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Portal:Hudson Valley

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Introduction

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The Hudson Valley (also known as the Hudson River Valley) comprises the valley of the Hudson River and its adjacent communities in the U.S. state of New York. The region stretches from the Capital District including Albany and Troy south to Yonkers in Westchester County, bordering New York City.

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The 1989 Northeastern United States tornado outbreak was a series of tornadoes which caused more than $130 million (1989 USD) in damage across the Northeastern United States on July 10, 1989. The storm system affected five states with severe weather, including hail up to 2 12 inches (6.4 cm) across, thunderstorm winds up to 90 mph (140 km/h; 78 kn), and 17 tornadoes. Several towns in New York and Connecticut were particularly hard-hit. Several homes were leveled in Greenville, New York and extensive damage occurred in Bantam, Connecticut. A large section of Hamden, Connecticut, including an industrial park and hundreds of homes, was completely destroyed; in some places buildings were flattened to the ground.

More than 150 people were injured by the tornado outbreak, and one person was killed by thunderstorm winds. While tornado outbreaks in this area are unusual, this storm was especially rare in that it produced six significant tornadoes, two of which were violent F4s, and featured many tornadoes with tracks of several miles.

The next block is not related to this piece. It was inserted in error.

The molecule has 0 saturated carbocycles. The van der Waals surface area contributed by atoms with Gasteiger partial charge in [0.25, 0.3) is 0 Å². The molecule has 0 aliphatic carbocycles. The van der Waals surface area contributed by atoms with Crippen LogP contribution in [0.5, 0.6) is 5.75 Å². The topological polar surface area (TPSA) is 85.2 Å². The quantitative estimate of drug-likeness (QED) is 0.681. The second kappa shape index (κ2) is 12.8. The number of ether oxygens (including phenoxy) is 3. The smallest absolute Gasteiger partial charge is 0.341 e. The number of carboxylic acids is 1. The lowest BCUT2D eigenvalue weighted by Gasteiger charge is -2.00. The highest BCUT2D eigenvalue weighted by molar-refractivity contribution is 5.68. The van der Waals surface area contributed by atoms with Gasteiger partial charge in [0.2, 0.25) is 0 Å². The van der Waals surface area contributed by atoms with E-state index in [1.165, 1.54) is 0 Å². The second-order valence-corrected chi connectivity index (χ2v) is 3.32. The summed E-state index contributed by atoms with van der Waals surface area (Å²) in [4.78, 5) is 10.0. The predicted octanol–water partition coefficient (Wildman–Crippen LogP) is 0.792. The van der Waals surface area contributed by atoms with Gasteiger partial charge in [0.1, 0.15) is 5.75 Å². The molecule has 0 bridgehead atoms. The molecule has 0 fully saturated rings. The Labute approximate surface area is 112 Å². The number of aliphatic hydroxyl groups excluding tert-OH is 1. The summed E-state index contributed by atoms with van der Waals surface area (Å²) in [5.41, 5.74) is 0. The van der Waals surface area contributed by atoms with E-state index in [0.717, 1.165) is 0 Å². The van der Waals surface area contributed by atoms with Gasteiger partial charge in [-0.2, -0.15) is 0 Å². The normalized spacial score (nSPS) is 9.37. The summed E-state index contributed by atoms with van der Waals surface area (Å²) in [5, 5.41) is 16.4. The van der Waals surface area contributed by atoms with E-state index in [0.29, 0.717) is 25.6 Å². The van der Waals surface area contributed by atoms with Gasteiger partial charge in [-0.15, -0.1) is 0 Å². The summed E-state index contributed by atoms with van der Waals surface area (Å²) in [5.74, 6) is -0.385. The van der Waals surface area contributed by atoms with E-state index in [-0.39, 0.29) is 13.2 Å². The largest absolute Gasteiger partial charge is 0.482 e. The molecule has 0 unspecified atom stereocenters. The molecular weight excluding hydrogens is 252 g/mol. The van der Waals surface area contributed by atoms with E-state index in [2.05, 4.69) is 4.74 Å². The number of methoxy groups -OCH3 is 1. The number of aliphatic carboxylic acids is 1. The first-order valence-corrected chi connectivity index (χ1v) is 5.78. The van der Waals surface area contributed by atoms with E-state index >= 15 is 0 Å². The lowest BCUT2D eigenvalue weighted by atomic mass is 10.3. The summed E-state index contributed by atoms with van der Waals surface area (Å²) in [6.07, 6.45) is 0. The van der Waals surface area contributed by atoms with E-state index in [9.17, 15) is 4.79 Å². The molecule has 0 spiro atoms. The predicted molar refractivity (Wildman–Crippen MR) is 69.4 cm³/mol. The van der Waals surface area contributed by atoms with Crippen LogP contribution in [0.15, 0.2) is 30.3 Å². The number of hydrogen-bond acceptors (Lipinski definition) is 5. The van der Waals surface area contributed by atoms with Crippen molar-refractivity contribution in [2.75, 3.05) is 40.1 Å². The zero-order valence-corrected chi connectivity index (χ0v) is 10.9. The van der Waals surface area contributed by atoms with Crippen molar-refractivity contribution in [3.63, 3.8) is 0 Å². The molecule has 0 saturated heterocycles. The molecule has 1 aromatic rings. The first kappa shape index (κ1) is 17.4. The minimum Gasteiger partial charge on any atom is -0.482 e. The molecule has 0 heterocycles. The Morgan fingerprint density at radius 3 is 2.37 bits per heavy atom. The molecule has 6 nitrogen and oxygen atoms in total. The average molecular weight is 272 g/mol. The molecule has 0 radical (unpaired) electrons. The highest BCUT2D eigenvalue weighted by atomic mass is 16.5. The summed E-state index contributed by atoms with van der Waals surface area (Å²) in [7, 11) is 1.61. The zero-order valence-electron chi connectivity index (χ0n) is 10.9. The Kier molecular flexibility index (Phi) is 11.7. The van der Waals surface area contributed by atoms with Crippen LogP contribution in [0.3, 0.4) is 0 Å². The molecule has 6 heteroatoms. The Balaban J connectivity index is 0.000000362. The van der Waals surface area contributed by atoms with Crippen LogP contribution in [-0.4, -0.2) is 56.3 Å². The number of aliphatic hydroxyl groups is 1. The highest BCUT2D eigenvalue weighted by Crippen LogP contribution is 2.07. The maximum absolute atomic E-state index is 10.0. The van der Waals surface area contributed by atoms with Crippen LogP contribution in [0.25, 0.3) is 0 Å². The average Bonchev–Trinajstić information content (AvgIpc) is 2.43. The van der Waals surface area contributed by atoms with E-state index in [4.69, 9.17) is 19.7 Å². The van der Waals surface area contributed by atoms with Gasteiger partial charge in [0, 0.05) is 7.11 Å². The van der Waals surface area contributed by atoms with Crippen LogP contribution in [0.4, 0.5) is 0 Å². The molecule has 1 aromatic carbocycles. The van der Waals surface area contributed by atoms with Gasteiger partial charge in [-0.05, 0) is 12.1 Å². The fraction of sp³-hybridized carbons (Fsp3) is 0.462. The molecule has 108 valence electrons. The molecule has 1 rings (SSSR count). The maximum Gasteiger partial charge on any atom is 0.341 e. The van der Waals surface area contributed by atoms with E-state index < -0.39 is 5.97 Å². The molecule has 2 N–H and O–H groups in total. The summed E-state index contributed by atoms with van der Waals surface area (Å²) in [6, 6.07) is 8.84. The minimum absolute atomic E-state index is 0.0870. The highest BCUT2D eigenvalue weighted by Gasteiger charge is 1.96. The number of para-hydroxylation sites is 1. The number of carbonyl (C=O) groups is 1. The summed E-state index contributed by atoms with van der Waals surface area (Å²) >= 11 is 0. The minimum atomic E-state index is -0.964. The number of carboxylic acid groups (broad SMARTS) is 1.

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The Trapps cliff of the Shawangunk Ridge, located at Mohonk Preserve in the town of New Paltz

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Dennis Joseph "Dan" Brouthers (/ˈbrθərz/; May 8, 1858 – August 2, 1932) was an American first baseman in Major League Baseball whose career spanned the period from 1879 to 1896, with a brief return in 1904. Nicknamed "Big Dan" for his size, he was 6 feet 2 inches (1.88 m) and weighed 207 pounds (94 kg), which was large for 19th-century standards.

Recognized as the first great slugger in baseball history, and among the greatest sluggers of his era, he held the record for career home runs from 1887 to 1889, with his final total of 106 tying for the fourth most of the 19th century. His career slugging percentage of .519 remained the major league record for a player with at least 4,000 at bats until Ty Cobb edged ahead of him in 1922. At the time of his initial retirement, he also ranked second in career triples (205), and third in runs batted in (1,296) and hits.

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